Top five dash cams for 2019
By Hannah Walsh
The differences between a Best Buy and a Don’t Buy dash cam should not be understated. We’ve found plenty of Don’t Buy dashboard cameras in our testing, with models that are very difficult to install and provide unusable video footage. With so many dire dash cams around, it's important to choose wisely. That's where we can help.
It can be almost impossible to know which dash cam is the best simply by looking at the box it comes in. All sorts of numbers and specifications are proudly shown off, but how can you know how well it really performs without taking it out on the road first?
Below we reveal the very best models from our testing – as well as the dash cams you should avoid. Every dash cam goes through our rigorous lab tests, so you can be sure that any model we recommend offers top-quality footage with useful features and will be a breeze to use.
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Top five best dash cams
This dash cam was the highest-scoring model at the time of testing. Thanks to its good quality in daytime and at night, it’s still earns itself a Best Buy rating from us – and outperforms several models that cost twice as much. It may not be the outright best any more, but it’s worth checking out.
Not found the model for you? Browse all of our dash cam reviews.
And here are three dash cams to avoid
The dash cam market is one of the fastest-growing tech markets around the world, thanks to more and more motorists realising its virtues. But it's not all smooth sailing.
It should come as no surprise that there are also some poor dash cams out there, but what may surprise you is just how poor they really are.
Below, you'll find the absolute worst of the worst – these models are not worth buying under any circumstances. They will be of no use to you whatsoever in the event of an accident or court case.
Three dash cams to avoid
You can excuse some compromise in quality from a dash cam this cheap, but only to an extent. This model isn’t a bargain, it’s simply a waste of money. Its footage is so poor that if you were ever in an accident, you may as well have had nothing recording at all. Avoid it.
This household brand has seriously let itself down with a terrible dash cam. The footage is captures is reminiscent of some of the ultra-budget models we saw in the early years of dash cams, when manufacturers were still finding their feet (and seeing what they could get away with). Do not buy it.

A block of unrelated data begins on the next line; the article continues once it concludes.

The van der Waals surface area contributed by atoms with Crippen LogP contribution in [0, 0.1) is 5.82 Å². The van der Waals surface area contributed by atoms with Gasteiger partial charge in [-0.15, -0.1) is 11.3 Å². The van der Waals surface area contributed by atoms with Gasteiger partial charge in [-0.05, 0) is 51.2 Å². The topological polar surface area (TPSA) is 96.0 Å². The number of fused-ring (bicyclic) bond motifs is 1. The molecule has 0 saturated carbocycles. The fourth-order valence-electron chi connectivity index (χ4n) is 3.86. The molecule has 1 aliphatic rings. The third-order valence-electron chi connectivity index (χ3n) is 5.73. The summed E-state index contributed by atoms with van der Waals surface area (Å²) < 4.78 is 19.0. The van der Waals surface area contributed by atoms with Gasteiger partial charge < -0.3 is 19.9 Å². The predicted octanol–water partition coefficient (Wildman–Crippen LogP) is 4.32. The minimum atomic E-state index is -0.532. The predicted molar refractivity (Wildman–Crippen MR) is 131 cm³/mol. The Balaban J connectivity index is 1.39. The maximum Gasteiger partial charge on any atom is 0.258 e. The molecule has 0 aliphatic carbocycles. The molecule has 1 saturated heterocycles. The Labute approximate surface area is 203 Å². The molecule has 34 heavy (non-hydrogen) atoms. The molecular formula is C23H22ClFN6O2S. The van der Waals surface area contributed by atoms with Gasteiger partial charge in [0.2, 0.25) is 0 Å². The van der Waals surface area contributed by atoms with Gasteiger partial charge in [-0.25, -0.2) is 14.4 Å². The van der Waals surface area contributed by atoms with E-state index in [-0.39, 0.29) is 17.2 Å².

Six things to look out for when picking a dash cam
Recording resolution Make sure it films in Full HD at least - that’s 1,920x1,080 pixels. This will ensure a minimum level of sharpness to its footage.
GPS tracking This attaches an exact location to your footage. Without it you may have a hard time proving you were in a certain location when the accident occurred, which means the perpetrator could get away with it.
Parking mode Parking mode is a great feature that activates recording on your dash cam if it detects impact or a collision while the car is parked, allowing you to capture footage in your absence that will potentially help in a claim.
Power cable length It may seem obvious, but a cable that’s too short can be a real pain – and even put you in legal trouble. Our reviews will let you know if a dash cam’s power cable is too short, meaning you would have to let it hang down directly from behind your vehicle’s overhead mirror to its cigarette lighter socket, obscuring your view of the road.
Loop recording Almost every model has it nowadays, but it’s still important to check. Loop recording automatically overwrites old footage with new recordings when the memory card fills up, saving you the time and effort of deleting files to free up space.
Screen or no screen? This can be a matter of personal preference, although a dash cam with a screen is usually more advantageous as you can see the footage being filmed in real time. Models without a screen are smaller and more discreet, but it does mean you’ll need a computer or companion smartphone app to see what’s being recorded.